The Paranoiac-Critical 

Richard P. van Pelt, Ph.D.  •  January 20, 2020

Surrealism and Salvador Dalí

People have sought ways to understand Salvador Dalí paintings for as long as Salvador Dalí art has existed. Each time a Dalí painting or statue is for sale, the subject re-arises. Even his most famous paintings defy rational understanding. Clocks melt, elephants have impossibly long, spider-like legs, giraffes burn, tigers devour and life in general has been given over to visions and dreams. Yet people continue to seek understanding.

Salvador Dali’s Alice’s Adventures in Wonderland:
A Mad Tea Party, 1969

Dalí, Freud and the subconscious/unconscious mind

The most important foundational principle is that Dalí was a strong believer in the importance, perhaps even the preeminence, of the subconscious or unconscious mind. Based on the wholesale rejection of the society that brought about such massive death and destruction as was witnessed in World War I, and the subsequent rejection of the rational underpinnings of a society that could cause such mayhem, another course of human behavior was sought. The teachings of Sigmund Freud, whose psychotherapeutic methods were used to treat the innumerable soldiers suffering the psychological injuries of war, became the basis for forward thinkers in the years after that Great War.

If rationality brought about warfare and a class system that both elevated and subjugated members of society in an essentially random manner, then irrationality would represent the antidote. Within any society, iconoclasts purport to pronounce the path to the future while destroying the status quo. So, in the 1920s, the path forward was highlighted by the notion that through the tapping of the real mind, the subconscious, truth could be revealed.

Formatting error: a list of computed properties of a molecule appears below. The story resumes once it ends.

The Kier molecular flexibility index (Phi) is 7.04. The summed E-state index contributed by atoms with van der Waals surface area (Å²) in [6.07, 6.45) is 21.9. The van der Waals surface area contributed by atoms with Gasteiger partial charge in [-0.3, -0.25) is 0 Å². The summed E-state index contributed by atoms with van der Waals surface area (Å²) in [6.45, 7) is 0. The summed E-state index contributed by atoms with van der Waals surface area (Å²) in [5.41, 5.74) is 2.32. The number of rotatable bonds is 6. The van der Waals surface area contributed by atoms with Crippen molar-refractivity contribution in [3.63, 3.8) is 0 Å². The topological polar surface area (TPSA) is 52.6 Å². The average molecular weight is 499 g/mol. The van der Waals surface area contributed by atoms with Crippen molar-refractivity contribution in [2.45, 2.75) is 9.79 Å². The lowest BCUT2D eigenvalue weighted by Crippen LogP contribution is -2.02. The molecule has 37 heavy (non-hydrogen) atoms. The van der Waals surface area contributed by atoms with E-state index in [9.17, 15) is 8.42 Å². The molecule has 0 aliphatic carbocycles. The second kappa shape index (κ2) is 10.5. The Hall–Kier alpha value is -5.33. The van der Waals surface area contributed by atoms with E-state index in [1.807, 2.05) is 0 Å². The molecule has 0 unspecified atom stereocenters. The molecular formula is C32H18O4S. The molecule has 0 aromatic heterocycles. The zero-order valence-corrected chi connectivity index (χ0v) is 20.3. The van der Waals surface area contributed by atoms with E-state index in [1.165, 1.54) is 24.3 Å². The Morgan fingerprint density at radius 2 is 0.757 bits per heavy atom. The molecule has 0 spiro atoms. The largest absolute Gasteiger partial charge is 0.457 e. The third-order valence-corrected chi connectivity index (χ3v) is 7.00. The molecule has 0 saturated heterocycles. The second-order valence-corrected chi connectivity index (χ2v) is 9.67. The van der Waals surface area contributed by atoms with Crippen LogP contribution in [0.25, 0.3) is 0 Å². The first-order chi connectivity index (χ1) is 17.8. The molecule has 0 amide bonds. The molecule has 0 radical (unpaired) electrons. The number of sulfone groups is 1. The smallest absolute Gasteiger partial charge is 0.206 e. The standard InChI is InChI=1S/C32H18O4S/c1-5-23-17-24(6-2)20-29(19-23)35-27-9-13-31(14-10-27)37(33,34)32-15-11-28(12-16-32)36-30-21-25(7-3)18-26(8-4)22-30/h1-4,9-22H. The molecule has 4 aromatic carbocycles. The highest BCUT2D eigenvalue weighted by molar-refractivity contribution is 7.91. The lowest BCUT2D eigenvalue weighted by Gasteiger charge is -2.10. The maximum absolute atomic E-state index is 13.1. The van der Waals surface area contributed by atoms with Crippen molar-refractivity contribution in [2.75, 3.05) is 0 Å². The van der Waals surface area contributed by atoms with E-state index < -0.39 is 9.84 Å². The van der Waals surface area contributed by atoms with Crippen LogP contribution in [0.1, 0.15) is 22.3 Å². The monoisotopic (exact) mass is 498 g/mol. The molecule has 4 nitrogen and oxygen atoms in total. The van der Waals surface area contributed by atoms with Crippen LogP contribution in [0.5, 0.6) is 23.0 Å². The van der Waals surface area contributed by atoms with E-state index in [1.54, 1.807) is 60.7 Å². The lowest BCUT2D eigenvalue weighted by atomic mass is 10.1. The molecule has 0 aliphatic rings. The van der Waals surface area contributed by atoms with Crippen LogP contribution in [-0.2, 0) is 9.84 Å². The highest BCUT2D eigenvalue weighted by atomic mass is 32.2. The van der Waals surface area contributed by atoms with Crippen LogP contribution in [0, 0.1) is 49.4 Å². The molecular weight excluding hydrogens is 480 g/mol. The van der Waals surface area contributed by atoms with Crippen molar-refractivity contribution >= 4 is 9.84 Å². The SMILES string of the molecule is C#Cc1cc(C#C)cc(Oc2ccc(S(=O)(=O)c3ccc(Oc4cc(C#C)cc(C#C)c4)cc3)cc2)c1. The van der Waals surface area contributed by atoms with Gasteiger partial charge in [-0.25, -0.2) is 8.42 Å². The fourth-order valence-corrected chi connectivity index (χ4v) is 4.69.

Alchimie des Philosophes: Le Roi et la reine, 1975. For sale. framed. Salvador Dalí. colored lithograph

Salvador Dali’s Alchimie des Philosophes:
Le Roi et la reine, 1975

Dalí and Leonardo da Vinci

In order to support this process, Freud sought an understanding of arguably the greatest mind in history—that of Leonardo da Vinci. He published Leonardo da Vinci and a Memory of his Childhood, which explored the artist/inventor’s sexuality in an attempt to connect great thought with Freud’s theory. Indeed, da Vinci did use irrational methods, as would be expected of an artist and inventor who made such quantum leaps past the minds of the time. If one is to invent or design, one must move past the forces that created the present.

Dalí was influenced both by Freud and da Vinci, interpreting them into his own concept, which he called the “paranoiac-critical method.” Among other things, the paranoiac believes things that are false. Yet through their illness, they allow their minds to “elevate” to a new level of reality—a better, more correct frame of reference. In imagining the meaning of Plato’s allegory of the cave, one can readily come to the conclusion that what is reality to a prisoner in the cave is manifestly not objective reality. To the cave- dwelling prisoner, who knows no better, the shadows and the reflecting voices and sounds constitute reality. Thus, it is the frame of reference that governs reality.